Invasive species can be spread in many ways, both intentionally and unintentionally.  Once established in a given environment, they can compete with native species for food and habitat and can significantly impact ecosystems by altering food webs, reducing biodiversity, and changing water quality.  Researchers have estimated that economic damages associated with invasive species and measures to control them exceed $100 billion per year.

In particular, aquatic invasive species are often moved unintentionally, "hitchhiking" on vessels as they move across the sea or other waters; on floatplanes, boats, and trailers as they are moved between waters; and on equipment (bait buckets, waders, scuba tanks, anchors, etc.) used in recreational activities.  Though boaters themselves are not always aware of the organisms their boats may be harboring, trailerable recreational boats are a primary vector of concern in addressing the threat of aquatic invasive species.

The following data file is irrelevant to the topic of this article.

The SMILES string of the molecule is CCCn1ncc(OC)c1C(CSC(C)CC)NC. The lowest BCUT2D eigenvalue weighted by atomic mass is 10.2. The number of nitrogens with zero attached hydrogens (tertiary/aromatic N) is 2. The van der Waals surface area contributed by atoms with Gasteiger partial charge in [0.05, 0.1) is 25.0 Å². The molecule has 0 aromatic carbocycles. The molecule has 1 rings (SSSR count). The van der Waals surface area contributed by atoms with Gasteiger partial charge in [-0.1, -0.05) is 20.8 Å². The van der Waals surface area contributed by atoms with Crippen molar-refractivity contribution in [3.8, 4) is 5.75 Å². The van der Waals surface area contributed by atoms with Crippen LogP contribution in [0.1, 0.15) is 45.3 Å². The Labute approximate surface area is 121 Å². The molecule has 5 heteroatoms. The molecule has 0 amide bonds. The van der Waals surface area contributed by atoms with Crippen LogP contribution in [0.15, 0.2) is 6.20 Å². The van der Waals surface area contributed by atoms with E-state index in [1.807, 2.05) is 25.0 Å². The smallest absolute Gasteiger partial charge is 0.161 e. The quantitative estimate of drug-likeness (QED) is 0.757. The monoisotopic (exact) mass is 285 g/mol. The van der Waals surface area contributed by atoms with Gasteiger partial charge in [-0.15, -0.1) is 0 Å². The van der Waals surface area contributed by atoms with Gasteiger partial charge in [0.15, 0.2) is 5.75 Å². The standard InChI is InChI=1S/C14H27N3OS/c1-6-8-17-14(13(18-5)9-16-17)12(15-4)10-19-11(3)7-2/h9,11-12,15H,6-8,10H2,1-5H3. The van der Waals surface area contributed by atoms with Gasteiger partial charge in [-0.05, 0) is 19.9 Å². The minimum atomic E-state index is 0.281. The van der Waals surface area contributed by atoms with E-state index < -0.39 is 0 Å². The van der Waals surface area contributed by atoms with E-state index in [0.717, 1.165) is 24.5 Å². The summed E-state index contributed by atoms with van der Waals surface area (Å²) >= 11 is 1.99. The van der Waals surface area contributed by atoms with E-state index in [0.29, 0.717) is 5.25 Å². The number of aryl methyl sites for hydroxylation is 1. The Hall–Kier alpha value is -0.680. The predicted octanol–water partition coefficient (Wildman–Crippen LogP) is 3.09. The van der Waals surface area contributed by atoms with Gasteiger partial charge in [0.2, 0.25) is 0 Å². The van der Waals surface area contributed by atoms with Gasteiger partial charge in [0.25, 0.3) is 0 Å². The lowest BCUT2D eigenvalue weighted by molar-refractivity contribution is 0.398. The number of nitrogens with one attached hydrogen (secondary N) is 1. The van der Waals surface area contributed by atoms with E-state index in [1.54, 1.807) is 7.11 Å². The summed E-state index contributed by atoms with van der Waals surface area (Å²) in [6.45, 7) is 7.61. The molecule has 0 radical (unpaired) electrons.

S. Otts and P. Nanjappa, eds.
Short Description: 
This document was prepared by the National Sea Grant Law Center and the Association of Fish and Wildlife Agencies to support the efforts of the Western Regional Panel on Aquatic Nuisance Species to limit the introduction, spread, and impacts of aquatic nu
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Entry Date: 
Friday, May 9, 2014
44 pp.
Size and Format: 
8 1/2 x 11, online
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Download the report from the National Sea Grant Law Center.